Slacklining is a perfect way for kids of all ages to hone balancing skills while building core strength and confidence. My son received a slackline as a gift this past Christmas and we’ve had so much fun using it these last few months. Slacklining is one of my kids’ favorite backyard activities and I’m blown away by how much time they spend on it daily, balancing, bouncing and playing games.
What is a slackline?
A slackline is a two-inch-wide nylon webbing strip with a ratchet tensioning system. Some slacklines have a bit of a rubber coating to make learning to balance on it easier. Most slacklines attach easily to trees with no additional tools or rigging needed. Some come with an extra training line (help line) to hold on to from above, which is great for beginners and helps encourage the correct arm position.Some also include protective tree pads, instruction manuals and a carrying bag. You can get them in a variety of lengths and a beginner kit ranges from $25 – $45. This ERGO Slackline Kit comes with everything you need to get started at a very affordable price point.
Benefits of slacklining
Kids absolutely love slacklines – they incorporate so many of the things kids find fun: balance, falling, bouncing, physical challenge. Slacklining helps build their core strength and balance, improves focus and confidence and is a total body workout. It also get kids outside and keeps them active!
- Develops balance
- Improves core strength
- Total body workout
- Improves stability muscles
- Rehabilitation and injury prevention
- Improves focus
- Develops coordination
- Gets you outside
Perfect for backyards
Slacklining can be done anywhere, which is another reason why it is becoming so popular! All you need is a slackline and a couple trees or posts. You can easily put up a slackline in your own backyard, at the park or on a camping trip. The slackline is tethered to two trees like a tightrope, but is flat, stretchy and bouncy. Most slacklines are very long, so you can ratchet the line to fit any distance. If you don’t have two trees, you can use posts or even purchase a portable slackline rack.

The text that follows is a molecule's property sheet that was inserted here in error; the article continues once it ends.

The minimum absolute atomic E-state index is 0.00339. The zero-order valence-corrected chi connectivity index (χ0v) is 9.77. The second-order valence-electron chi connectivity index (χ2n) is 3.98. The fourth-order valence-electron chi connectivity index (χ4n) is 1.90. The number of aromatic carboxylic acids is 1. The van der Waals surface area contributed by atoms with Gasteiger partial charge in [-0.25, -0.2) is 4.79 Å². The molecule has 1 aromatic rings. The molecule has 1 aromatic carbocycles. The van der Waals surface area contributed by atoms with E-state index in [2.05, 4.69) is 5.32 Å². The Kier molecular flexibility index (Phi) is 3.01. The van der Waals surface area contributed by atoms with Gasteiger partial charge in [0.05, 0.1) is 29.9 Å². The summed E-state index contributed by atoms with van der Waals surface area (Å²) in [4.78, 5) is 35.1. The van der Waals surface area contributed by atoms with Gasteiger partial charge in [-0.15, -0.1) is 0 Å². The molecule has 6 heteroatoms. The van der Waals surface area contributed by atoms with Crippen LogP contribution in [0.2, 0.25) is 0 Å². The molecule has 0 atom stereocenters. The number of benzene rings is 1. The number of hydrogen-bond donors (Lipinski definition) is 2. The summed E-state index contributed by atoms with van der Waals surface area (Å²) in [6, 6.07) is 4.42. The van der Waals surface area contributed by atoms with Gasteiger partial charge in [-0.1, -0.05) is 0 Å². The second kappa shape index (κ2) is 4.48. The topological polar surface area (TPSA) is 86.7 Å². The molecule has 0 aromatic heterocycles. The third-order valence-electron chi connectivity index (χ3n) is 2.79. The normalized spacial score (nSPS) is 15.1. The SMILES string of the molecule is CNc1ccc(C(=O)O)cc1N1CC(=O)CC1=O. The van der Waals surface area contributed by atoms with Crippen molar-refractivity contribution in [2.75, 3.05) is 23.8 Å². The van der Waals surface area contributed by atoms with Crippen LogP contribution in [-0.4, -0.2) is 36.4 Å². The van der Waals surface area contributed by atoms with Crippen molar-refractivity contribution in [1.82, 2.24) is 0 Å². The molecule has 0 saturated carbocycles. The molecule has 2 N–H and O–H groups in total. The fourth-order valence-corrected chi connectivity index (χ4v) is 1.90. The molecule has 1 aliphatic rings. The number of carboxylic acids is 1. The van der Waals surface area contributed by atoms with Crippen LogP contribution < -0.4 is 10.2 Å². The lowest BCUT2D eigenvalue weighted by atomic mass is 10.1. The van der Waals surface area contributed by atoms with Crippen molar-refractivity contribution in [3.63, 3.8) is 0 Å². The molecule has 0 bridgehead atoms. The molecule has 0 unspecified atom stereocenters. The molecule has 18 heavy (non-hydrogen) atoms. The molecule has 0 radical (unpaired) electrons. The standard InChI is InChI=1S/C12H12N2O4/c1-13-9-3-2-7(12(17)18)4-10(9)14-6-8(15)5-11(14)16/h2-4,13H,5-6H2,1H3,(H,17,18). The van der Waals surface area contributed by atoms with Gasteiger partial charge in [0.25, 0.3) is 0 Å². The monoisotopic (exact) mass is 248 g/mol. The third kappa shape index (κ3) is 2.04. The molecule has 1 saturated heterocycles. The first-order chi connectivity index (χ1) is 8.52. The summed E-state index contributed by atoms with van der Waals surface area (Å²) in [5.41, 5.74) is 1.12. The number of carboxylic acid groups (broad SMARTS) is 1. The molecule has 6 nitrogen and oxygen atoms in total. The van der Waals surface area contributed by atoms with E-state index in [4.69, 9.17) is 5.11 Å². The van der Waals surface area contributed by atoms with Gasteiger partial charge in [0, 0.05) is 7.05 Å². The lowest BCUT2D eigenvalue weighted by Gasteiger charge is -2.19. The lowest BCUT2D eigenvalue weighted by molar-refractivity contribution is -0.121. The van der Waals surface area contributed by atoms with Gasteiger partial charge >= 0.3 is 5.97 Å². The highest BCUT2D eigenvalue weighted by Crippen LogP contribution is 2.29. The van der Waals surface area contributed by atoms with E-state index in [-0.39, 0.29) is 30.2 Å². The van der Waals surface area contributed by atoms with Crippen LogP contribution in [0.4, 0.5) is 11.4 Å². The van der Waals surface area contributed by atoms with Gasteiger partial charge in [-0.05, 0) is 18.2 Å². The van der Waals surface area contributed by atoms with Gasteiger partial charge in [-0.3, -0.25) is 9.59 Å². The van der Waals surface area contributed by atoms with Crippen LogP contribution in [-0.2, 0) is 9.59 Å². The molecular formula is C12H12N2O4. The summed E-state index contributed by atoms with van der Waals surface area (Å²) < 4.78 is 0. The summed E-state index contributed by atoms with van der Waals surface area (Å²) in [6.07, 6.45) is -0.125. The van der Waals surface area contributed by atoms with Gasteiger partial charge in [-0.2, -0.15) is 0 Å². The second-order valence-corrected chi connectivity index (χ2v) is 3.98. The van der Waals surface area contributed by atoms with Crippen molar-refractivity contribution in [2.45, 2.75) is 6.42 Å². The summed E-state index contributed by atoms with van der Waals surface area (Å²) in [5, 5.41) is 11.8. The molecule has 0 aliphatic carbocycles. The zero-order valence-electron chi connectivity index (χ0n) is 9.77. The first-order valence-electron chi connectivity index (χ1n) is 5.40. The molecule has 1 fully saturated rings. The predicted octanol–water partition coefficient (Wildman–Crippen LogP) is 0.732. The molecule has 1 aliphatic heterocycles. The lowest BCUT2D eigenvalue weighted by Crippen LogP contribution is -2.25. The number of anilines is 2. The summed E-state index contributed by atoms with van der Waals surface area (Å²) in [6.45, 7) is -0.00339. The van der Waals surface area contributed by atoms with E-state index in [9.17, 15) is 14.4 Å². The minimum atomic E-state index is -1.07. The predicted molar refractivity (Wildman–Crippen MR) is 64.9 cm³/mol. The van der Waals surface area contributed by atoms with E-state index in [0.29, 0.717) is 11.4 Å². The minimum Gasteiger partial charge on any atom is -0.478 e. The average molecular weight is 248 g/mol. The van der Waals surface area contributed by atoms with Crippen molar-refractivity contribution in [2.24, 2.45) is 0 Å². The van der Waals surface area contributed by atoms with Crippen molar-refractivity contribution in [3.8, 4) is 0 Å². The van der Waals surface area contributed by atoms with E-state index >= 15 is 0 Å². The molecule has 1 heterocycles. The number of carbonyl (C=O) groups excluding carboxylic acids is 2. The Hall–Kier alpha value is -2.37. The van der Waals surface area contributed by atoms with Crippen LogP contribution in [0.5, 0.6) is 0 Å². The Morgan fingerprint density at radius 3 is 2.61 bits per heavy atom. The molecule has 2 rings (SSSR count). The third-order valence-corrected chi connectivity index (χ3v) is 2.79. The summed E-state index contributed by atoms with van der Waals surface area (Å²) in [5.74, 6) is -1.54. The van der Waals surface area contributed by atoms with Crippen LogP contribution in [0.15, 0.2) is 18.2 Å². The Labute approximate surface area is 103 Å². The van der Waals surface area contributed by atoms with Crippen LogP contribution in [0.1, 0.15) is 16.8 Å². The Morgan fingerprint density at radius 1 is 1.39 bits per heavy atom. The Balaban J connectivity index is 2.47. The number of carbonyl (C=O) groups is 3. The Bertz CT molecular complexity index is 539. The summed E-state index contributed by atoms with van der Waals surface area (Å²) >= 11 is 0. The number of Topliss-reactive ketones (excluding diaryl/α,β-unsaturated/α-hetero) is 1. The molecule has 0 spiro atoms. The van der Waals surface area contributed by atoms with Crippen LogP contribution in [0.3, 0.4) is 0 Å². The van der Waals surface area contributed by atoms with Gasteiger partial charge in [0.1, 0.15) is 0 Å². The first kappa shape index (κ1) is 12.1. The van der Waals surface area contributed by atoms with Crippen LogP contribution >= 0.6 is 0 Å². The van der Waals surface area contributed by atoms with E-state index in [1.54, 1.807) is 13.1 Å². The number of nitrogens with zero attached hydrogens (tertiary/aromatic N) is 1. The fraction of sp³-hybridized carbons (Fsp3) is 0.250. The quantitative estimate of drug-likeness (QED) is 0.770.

Tips for beginner slackliners:
- Position the slackline very low to the ground so kids won’t get hurt if they fall off
- Ratchet the slackline as tight as possible
- Keep your eyes up and not looking down at your feet
- Start by balancing on one leg at a time (count to 100 then switch)
- Learn to balance on each foot before starting to walk
- Go barefoot to help with grip
- To minimize the bounce, have an adult sit on one end of the line
Take it up a notch
Surprising to me, there’s actually a lot of things you can do on a slackline. In addition to the obvious walking across it, you can balance on one foot, walk sideways, walk backwards, bounce on it, do turns, sit on it or jump onto it. The possibilities are endless. My kids also like to time each other and see who can walk across the fastest and who can balance on one leg the longest. Once children gain confidence on the slackline, they can try teaching themselves slackline stunts or raise the slackline higher, to make it harder to balance.